Kish and Richard and Russell are the occasional whiskey samplers in our family, and they’ve enjoyed making Manhattans and Old Fashioneds with OYO whiskey, one of the trade names used by Middle West Spirits.  Made from 100 percent Ohio soft red winter wheat, OYO Whiskey has won a number of distilling awards, as well as a lot of fans.

Watershed’s distillery is just west of downtown in the Grandview area, and Middle West’s distillery is in the Short North.  Both are the kinds of successful local businesses that employ our neighbors, pay local taxes, care about the quality of their products, and help to keep the Columbus economy ticking — which is why we support them.

The next time you’re out on the town and in the mood for a mixed drink, give one of their products a try.  You won’t regret it.

Whiter Shade Of Pale

Let’s all take a break from the work week, decompress a bit, get a good chuckle, and get mentally ready for a nice pre-Thanksgiving weekend.  And to help us on the way, how about this vintage, poorly directed and trite video of Procol Harum’s Whiter Shade of Pale?

Whiter Shade of Pale is a great song — but I’m betting you’ll get a laugh out of the video, with its clumsy cuts, out-of-sync lip-syncing, and late ’60s Nehru jackets.  It reminds me that, long ago, UJ asked for a Nehru jacket and got it.  I think he maybe wore it once.

An Issue That Captures And Frames The Worst

Immigration is a hugely important, multi-faceted issue.  In a world of many terrorist threats, border security is of paramount importance.  The influx of immigrants who don’t enter the country in an authorized way puts pressure on education, health care, and social benefits systems.  Immigrants are happy to perform physically challenging, low-paying jobs that are essential to our economy.  And what should we do with immigrants who crossed the border illegally but have worked here for years and whose children were born here?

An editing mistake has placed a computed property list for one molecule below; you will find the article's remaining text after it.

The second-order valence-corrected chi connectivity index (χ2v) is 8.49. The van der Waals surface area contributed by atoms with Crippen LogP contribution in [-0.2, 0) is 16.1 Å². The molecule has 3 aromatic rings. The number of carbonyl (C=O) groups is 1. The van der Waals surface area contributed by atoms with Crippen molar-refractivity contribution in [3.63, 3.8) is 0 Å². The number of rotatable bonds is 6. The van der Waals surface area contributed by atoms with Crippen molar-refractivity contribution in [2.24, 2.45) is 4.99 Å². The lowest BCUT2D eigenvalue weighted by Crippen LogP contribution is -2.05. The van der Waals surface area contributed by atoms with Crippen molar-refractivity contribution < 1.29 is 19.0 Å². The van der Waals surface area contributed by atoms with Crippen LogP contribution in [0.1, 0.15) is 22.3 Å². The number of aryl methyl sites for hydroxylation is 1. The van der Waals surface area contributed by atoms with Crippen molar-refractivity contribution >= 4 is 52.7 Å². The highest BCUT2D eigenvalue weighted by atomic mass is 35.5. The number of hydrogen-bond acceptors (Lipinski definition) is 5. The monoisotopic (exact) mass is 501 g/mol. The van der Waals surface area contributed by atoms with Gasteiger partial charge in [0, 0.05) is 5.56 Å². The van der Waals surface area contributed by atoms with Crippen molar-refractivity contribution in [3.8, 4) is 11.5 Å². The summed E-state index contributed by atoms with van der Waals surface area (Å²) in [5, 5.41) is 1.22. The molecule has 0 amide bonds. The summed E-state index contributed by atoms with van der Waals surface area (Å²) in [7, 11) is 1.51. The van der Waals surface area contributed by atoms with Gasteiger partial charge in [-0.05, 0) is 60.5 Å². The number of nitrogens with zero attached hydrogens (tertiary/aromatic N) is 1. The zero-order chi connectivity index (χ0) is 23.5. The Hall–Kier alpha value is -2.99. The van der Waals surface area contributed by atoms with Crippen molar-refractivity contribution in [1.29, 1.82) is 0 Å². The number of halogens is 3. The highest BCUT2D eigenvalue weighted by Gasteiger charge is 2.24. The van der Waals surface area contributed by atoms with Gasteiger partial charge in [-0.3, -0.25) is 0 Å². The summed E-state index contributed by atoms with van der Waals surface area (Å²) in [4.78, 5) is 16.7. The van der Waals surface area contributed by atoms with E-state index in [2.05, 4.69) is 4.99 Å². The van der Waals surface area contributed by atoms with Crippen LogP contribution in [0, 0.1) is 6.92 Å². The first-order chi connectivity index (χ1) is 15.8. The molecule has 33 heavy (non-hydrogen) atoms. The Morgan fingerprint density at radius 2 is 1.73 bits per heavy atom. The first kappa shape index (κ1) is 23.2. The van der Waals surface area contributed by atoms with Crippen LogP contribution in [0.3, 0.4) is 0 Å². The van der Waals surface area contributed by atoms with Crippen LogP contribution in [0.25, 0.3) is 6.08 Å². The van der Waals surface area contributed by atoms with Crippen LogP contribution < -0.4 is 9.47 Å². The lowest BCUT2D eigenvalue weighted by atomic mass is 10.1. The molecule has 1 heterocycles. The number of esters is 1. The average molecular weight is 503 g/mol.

So it is perhaps not surprising — in fact, it’s entirely predictable — that the incredibly important immigration issue manages to encompass much of what is appalling about the current sorry state of American government:  completely politicized yet frozen in place, featuring a legislative branch that is seemingly incapable of acting despite the obvious need for action and a President who can’t lead or forge a compromise and so acts unilaterally, and infused with finger-pointing, cringing political correctness and demagoguery that seems to preclude both rational discussion and reasonable compromise.

President Obama’s decision yesterday to issue sweeping executive orders on immigration issues — orders that will establish new programs that will change the legal status of millions of immigrants, change deportation practices, and end other programs — don’t help matters because they just highlight the politicization of this important issue.  President Obama has previously said, correctly I think, that changing immigration laws and policies through unilateral executive orders would be “very difficult to defend legally.”  The President also earlier had made the decision to defer any action on immigration until after the election, an approach that obviously was calculated to help Senate Democrats up for reelection.  In view of that decision, arguments that unilateral action is urgently needed now ring awfully hollow.

I’m sure that President Obama’s supporters will argue that issuing executive orders of dubious constitutionality is justified here because it will goad Congress into taking action that should have been taken long ago.  That argument is like saying that the behavior of the bully in A Christmas Story was justified because it ultimately provoked Ralphie into standing up for himself.  I’m not buying that, either.  America is supposed to be a constitutional form of government where the executive branch and legislative branch both respect and honor the limitations on their powers.  The fact that Congress has dropped the ball doesn’t excuse the President’s overstepping of his constitutional authority.

I’m not trying to excuse Congress’ leaden inactivity on developing a comprehensive set of immigration reforms or side with the anti-immigration fear-mongers, but I think President Obama’s decision to issue these executive orders is a mistake that will only make it much more difficult to address a crucial issue in the correct, constitutional way.  Brace yourself, because the shrill demagoguery on all sides is about to increase in pitch and volume.